About This Model
Conway Stewart was a major manufacturer of good to great fountain pens in England for a hundred years, from 1905-2005. During the pre-WWII years they sold far more pens than any other brand in England; one major author believes more than all the other companies’ output combined. They were very well-made, good-looking, and great writers with soft, wet, and often flexible nibs. It is interesting that they produced a bewildering quantity of models and colors, including some bright floral patterns in casein during the pre-WWII shortage years.
About This Pen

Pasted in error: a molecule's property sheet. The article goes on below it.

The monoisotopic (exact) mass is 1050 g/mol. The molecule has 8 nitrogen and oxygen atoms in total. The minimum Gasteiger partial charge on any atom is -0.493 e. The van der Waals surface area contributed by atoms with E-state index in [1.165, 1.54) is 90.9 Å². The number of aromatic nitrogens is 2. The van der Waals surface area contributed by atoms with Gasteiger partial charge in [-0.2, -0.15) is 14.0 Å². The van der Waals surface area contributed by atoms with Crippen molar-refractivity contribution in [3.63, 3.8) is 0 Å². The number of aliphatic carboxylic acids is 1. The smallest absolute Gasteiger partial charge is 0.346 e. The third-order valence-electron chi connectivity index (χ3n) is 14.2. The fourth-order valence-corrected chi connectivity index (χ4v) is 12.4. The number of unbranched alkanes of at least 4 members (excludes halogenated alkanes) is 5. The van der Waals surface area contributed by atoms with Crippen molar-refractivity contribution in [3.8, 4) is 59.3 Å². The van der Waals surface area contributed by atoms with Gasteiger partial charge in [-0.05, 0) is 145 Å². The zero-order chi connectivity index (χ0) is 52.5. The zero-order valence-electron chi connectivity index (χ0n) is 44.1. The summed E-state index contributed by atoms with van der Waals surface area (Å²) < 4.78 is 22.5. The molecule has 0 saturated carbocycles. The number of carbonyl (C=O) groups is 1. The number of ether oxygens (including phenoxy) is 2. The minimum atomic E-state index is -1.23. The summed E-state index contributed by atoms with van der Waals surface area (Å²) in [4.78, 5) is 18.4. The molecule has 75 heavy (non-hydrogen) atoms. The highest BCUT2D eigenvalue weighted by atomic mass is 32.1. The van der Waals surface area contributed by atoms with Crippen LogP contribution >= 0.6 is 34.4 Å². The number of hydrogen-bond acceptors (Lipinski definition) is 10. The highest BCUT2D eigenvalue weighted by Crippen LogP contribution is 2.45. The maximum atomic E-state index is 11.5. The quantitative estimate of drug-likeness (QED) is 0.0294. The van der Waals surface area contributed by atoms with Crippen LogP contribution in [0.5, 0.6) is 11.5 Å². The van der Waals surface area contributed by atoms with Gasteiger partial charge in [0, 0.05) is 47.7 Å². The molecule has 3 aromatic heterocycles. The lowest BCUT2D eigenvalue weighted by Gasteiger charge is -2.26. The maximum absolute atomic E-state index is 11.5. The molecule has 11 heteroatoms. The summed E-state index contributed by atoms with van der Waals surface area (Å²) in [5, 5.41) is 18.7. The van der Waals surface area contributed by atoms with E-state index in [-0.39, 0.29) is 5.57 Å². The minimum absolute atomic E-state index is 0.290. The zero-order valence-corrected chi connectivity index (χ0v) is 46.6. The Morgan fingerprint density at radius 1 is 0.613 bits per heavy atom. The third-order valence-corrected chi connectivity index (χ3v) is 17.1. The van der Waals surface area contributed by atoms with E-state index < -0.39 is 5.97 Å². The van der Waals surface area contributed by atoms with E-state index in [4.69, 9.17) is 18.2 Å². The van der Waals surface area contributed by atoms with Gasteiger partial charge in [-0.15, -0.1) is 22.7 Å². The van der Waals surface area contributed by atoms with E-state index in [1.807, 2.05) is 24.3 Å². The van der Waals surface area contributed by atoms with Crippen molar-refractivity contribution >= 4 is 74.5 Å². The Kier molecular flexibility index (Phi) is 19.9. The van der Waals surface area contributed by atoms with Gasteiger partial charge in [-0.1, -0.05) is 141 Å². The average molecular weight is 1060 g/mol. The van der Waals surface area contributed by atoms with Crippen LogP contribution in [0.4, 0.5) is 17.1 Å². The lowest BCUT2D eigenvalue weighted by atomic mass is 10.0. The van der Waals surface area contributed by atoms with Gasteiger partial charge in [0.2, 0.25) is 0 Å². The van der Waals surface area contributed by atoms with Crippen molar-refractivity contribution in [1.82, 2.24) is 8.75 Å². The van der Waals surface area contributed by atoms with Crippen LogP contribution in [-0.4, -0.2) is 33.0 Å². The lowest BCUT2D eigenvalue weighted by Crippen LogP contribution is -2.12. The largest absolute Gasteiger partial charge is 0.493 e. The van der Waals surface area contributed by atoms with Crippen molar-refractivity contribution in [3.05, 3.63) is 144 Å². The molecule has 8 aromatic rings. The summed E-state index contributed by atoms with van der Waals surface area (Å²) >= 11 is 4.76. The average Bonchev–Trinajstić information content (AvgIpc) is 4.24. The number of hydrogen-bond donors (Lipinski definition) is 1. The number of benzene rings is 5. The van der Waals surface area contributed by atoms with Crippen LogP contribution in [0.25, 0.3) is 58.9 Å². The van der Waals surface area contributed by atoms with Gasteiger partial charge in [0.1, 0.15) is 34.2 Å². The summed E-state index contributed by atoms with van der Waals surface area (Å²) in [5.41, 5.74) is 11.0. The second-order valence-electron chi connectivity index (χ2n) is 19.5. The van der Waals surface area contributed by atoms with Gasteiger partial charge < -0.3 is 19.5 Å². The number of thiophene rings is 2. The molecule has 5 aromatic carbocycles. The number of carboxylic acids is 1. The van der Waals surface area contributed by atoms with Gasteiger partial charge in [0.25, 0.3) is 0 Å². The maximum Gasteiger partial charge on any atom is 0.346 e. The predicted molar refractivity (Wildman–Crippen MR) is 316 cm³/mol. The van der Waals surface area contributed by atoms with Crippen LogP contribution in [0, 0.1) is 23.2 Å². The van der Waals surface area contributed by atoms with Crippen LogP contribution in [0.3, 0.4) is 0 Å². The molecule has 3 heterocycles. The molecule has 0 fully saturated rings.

The Conway Stewart No. 479 pens, known as “The Universal” model, were mainline pens from the early 1930s until 1950. Most were marbled in dark colors and bandless, which fits this pen exactly. It is 12.5cm long capped, 1.2cm across just below the cap edge, with a domed crown that might be vulcanite. The celluloid is “deep raspberry with black veins”, in very attractive used condition. It is bright and shiny, there are no deep scratches, but there is some evidence of use wear. The trim is very nice, with Conway Stewart’s imprints on both clip and lever. The base of the barrel, which is without tassie, is chipped, probably from impact at some point, but there is no apparent fragility from it. The nib is probably the original Conway Stewart 14ct, and it writes a typically English wet broad line, super smooth. It writes better with a more gentle hand. It comes in an original CS box and instruction/warranty sheet, both appropriate to this pen but came to me from a different source; it is not this pen’s box. A good sturdy pen for steady use with a wonderful English nib!